A framework for nitrogen futures in the shared socioeconomic pathways
Kanter, D., W. Winiwarter, B. Bodirsky, L. Bouwman, E. Boyer, S. Buckle, J. Compton, T. Dalgaard, W. dr Vries, D. Leclere, A. Leip, C. Muller, A. Popp, N. Raghuram, S. Rao, M. Sutton, H. Tian, H. Westhoek, X. Zhang, AND M. Zurek. A framework for nitrogen futures in the shared socioeconomic pathways. Global Environmental Change. Elsevier B.V., Amsterdam, Netherlands, 61:102029, (2020). https://doi.org/10.1016/j.gloenvcha.2019.102029
Nitrogen pollution is one of the most important environmental issues facing humanity. Understanding the range of possible future trajectories of nitrogen production, consumption and loss is crucial for scientists and decision-makers. This study presents a suite of new nitrogen-focused narratives, including detailed nitrogen reduction measures, based on the Shared Socioeconomic Pathways framework, which links it to a number of other environmental analyses. These narratives are an essential input to the quantitative evaluation of the environmental and economic impacts of different nitrogen trends over the 21st century – an important step in understanding how to simultaneously achieve a number of environmental and development goals in the coming decades. This paper is a result of a 2018 meeting at New York University, as part of the International Nitrogen Management Systems effort Activity 2.4.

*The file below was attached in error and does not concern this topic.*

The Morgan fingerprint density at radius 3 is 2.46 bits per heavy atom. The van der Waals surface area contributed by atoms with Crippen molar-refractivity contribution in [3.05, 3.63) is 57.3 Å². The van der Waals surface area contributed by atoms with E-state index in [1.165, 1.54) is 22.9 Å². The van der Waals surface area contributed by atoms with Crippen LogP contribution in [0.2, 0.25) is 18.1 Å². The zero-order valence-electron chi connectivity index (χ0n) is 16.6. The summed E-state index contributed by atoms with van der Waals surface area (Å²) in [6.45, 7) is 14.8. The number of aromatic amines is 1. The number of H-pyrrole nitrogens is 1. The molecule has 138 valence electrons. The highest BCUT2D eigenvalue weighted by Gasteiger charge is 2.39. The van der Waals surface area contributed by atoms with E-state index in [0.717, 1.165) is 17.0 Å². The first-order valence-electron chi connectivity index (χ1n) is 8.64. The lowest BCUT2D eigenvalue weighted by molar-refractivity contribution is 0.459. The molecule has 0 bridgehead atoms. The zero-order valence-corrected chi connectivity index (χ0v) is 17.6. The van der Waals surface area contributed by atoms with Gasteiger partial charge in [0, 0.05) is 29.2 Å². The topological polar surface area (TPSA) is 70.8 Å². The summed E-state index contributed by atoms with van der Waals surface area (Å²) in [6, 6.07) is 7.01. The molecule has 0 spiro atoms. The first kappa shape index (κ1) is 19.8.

Humanity’s transformation of the nitrogen cycle has major consequences for ecosystems, climate and human health, making it one of the key environmental issues of our time. Understanding how trends could evolve over the course of the 21st century is crucial for scientists and decision-makers from local to global scales. Scenario analysis is the primary tool for doing so, and has been applied across all major environmental issues, including nitrogen pollution. However, to date most scenario efforts addressing nitrogen flows have either taken a narrow approach, focusing on a singular impact or sector, or have not been integrated within a broader scenario framework – a missed opportunity given the multiple environmental and socio-economic impacts that nitrogen pollution exacerbates. As part of a new international science-policy project on the nitrogen cycle, this study introduces a suite of new nitrogen-focused narratives based on the widely used Shared Socioeconomic Pathways framework that include all the major nitrogen-polluting sectors (agriculture, industry, transport and wastewater). These new narratives integrate the influence of climate and other environmental pollution control policies, while also incorporating explicit nitrogen-control measures. They therefore can be used as core inputs to a suite of models to evaluate the impact of different nitrogen production, consumption and loss trajectories, and thus advance understanding of how to address environmental impacts while simultaneously meeting key development goals. This effort is an important step in assessing how humanity can return to the planetary boundary of this essential element over the coming century.